Aboriginal Art in the US

Exhibitions




Embassy of Australia, Washington, D.C.

Saltwater Country
October 15 – December 17, 2014

Saltwater Country is a major exhibition project that presents new work by 16 contemporary Queensland Aboriginal and Torres Strait Islander artists to audiences, touring internationally and nationally. The term ‘country’ has come to be understood as an all-encompassing word in English to explain the intrinsic nature of Aboriginal culture and creative expression as a reflection of the connectedness to land and place of birth. What is less understood is the equally strong cultural connectedness to the sea and water’s edge.






Nevada Museum of Art, Reno, NV

The Paruku Project: Art & Science in Aboriginal Australia
June 21 – December 7, 2014

Paruku is the region in Australia’s Western Desert that surrounds the inland body of water known to settlers as Lake Gregory. The local Aboriginal people — approximately 150 men and women who are referred to as the “Traditional Owners” of Paruku — live in the nearby settlement of Mulan. The unique cultural and environmental values of Paruku led the Australian government to declare it an Indigenous Protected Area, or IPA, in 2001.

The Paruku Project was a two-year effort consisting of teams of scientists, artists, and writers working in this Aboriginal desert community, one of the poorest and most remote in Australia. The first task of the teams was to assess current conditions. They found an environment severely stressed by invasive species and a culture slowly losing its identity. The second task was to design and implement cross-cultural and transformational responses to these conditions, many of which involved artmaking.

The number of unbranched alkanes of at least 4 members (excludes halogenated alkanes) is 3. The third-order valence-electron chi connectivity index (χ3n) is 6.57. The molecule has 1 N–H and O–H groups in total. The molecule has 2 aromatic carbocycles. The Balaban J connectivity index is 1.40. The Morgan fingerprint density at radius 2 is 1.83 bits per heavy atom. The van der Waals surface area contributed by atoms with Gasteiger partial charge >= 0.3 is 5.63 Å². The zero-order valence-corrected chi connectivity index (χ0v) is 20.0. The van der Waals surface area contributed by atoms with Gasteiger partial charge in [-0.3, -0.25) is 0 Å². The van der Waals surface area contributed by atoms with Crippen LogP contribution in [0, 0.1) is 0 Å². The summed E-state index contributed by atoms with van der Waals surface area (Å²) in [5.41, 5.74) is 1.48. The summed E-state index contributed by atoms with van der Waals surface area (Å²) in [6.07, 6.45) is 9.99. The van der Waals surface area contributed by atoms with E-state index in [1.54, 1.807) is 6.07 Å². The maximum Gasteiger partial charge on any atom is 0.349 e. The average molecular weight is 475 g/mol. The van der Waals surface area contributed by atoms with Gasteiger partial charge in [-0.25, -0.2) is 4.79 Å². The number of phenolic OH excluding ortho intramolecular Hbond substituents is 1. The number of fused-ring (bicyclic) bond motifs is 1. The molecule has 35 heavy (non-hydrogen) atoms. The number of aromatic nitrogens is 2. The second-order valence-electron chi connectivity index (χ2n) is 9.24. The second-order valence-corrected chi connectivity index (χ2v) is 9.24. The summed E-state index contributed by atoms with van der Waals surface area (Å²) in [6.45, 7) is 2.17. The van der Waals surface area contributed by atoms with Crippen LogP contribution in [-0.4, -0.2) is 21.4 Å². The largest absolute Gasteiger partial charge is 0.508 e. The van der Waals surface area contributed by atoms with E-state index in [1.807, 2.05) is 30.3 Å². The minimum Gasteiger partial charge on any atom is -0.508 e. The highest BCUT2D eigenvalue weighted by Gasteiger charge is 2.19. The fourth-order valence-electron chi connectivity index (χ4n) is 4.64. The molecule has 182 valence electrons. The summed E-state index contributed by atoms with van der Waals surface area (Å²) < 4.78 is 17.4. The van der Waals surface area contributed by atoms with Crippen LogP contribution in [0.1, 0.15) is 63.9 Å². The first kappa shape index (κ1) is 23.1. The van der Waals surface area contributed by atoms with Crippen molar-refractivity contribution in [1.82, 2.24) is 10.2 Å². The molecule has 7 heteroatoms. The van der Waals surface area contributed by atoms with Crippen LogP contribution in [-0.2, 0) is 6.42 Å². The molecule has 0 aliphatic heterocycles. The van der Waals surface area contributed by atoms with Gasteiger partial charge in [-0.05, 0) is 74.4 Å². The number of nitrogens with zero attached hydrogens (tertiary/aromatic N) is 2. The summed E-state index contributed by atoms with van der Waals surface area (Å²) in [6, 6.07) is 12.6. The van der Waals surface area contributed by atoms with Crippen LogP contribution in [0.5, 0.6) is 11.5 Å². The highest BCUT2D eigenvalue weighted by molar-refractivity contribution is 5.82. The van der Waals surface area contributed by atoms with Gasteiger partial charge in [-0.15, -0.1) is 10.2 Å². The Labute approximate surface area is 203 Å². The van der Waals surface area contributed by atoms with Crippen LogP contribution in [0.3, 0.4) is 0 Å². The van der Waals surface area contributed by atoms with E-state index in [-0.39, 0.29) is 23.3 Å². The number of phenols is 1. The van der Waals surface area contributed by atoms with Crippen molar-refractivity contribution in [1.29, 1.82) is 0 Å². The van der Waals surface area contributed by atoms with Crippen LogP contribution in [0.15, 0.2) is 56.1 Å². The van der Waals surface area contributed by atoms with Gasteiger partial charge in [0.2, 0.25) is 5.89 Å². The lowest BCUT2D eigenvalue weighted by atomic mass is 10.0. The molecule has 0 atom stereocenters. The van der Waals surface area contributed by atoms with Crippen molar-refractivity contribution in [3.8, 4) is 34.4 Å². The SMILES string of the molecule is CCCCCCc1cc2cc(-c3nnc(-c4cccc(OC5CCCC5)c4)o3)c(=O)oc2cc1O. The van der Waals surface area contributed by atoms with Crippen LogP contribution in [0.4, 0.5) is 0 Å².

Booker Lowe Gallery, Houston, TX

Dreamtime: Australian Aboriginal Fine Art
Through November 29, 2014

Well-known critic Robert Hughes called Australian Aboriginal art “the last great art movement of the twentieth century.” Thankfully, this art movement continues to flourish in the twenty-first! Founded in 2002, Booker-Lowe is one of a handful of American art galleries showcasing Australia’s internationally-acclaimed indigenous art. This exhibition is a general selection of works for sale.






Harvey Art Projects, Ketchum, ID

Ernabella Artists: Pilanypa / Place
August 28 – September 30, 2014

This exhibition celebrates the rich cultural histories of the Anangu people through a selection of paintings from the most heralded artists of the region. Pilanypa is a place name which holds important ancestral information for many of the artists currently exhibiting work at the art center located in Ernabella. Ernabella Arts Inc. emerged out of a women’s craft group of the late 1940s and has been operating continuously since 1948. For the first twenty eight years artists worked almost exclusively with wool, spinning and weaving it, and making hand-pulled floor rugs incorporating their own unique walka (designs). More recently artists have worked across a wide range of other mediums including ceramics, silkscreen printing, batik, puny (wood carving) and painting. Painting styles went through radical developments from 2002 and Ernabella painting now encompasses subjects drawn from Tjukurpa (the eternal Creation stories); mai putitja (bush food stories) and elements of the early and unique anapalyaku walka (Ernabella style).




Events

There are no events at this time.





Resources

The Kelton Foundation
Founded in 1983, the Kelton Foundation promotes the stewardship, enhancement and understanding of art, maritime history and man’s relationship with the sea through its collections of maritime art, navigational instruments, China Trade art and objects, Pacific ethnographic materials, Australian Aboriginal art and other fine and ethnographic art related to these fields.